Dr. Burton's first report, dated October 9, 1991, found that claimant suffered from a 100 percent work-related disease. Dr. Burton based his report upon his examination of claimant and the history claimant related to him. Plum Creek apparently felt that Dr. Burton had not been given complete or accurate information regarding claimant's various injuries and his jobs. The attorneys for both parties agreed to provide the doctor with information. After receiving additional information, Dr. Burton wrote a letter to Plum Creek, dated November 14, 1991 stating that "[a]t this point there appears to be no direct causal connection between the conditions under which he worked at Plum Creek and the degenerative disc disease." (Burton Dep. Exhibit No. 5.) Dr. Burton was subsequently contacted by claimant's attorney, who asked him to reevaluate the case. (Burton Dep. at 22.) The doctor did so and issued his final opinion, dated January 2, 1992, apportioning disability as 30 percent occupationally related, giving claimant "the benefit of the doubt." (Burton Dep. at 27.)
On appeal the claimant objects to the hearing examiner's consideration of Dr. Burton's second and third reports, contending that the first report was the only report allowable by statute. The argument ignores claimant's own participation in obtaining the subsequent reports. The record below indicates that claimant agreed that the parties could provide Dr. Burton additional information. Moreover, during the deposition the claimant agreed to the admission of the reports. (Burton Dep. at 15, 17 and 24.) At no point in the DLI proceeding did claimant object to the reports or to Dr. Burton's testimony. An issue cannot be raised for the first time on appeal. Bengala v. Conservative Savings Bank, 250 Mont. 101, 108, 818 P.2d 371 (1991); Keller v. Dooling, 248 Mont. 535, 540, 813 P.2d 437 (1991). A lower tribunal will not be held in error for a procedure to which appellant acquiesced at trial and to which he has not timely objected. See Martinez v. Montana Power Co., 239 Mont. 281, 779 P.2d 917 (1989). Claimant's contention is belated and cannot be considered.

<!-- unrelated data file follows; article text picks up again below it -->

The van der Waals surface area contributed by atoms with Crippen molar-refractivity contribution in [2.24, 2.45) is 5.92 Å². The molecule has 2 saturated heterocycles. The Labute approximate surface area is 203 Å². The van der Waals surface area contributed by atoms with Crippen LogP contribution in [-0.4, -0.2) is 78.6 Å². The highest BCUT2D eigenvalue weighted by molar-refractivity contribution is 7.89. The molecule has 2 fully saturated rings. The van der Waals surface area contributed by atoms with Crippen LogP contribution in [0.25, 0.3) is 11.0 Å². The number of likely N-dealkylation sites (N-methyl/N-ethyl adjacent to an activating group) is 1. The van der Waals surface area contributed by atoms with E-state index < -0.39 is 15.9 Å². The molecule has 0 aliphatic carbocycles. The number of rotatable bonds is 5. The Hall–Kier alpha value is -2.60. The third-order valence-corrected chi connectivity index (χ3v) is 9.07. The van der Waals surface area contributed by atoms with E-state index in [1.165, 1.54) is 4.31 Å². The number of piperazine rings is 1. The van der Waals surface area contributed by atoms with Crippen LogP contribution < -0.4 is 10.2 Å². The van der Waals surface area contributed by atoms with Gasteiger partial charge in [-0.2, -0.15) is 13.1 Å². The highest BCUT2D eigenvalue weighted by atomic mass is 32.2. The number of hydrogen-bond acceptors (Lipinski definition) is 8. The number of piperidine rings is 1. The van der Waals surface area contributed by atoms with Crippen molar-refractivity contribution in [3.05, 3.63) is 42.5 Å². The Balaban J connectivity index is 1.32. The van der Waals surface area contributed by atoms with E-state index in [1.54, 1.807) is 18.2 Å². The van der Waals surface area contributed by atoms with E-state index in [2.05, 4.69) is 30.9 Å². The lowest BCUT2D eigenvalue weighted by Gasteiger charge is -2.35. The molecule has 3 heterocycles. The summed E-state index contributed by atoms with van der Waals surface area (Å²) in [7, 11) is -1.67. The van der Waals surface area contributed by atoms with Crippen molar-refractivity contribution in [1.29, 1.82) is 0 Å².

Claimant next contends that he was prejudiced by the subsequent reports because section 39-72-602(b), MCA, allows a request for an examination by a second panel member to be made within 20 days of receipt of the first panel member's report. He claims that he was denied this opportunity because he relied on Dr. Burton's first report and allowed the 20 day time period to elapse prior to receiving the second and third reports. As with his first argument, claimant is precluded from raising this issue because he failed to raise it at the DLI hearing. Dr. Burton's subsequent reports also had the effect of rescinding his prior ones. Thus, the 20 day period for requesting a second examination was not triggered until Dr. Burton issued his final report.
Claimant also alleges error because the letter written to Dr. Burton by Plum Creek "did not relate the entire history of 41 chiropractic visits. The seven visits enumerated in F.F. 13 only constitute some 17% of visits." (Petitioner's Brief at 5.) However, claimant had the opportunity, in his correspondence to Dr. Burton and during Dr. Burton's deposition to supply the doctor with the omitted information.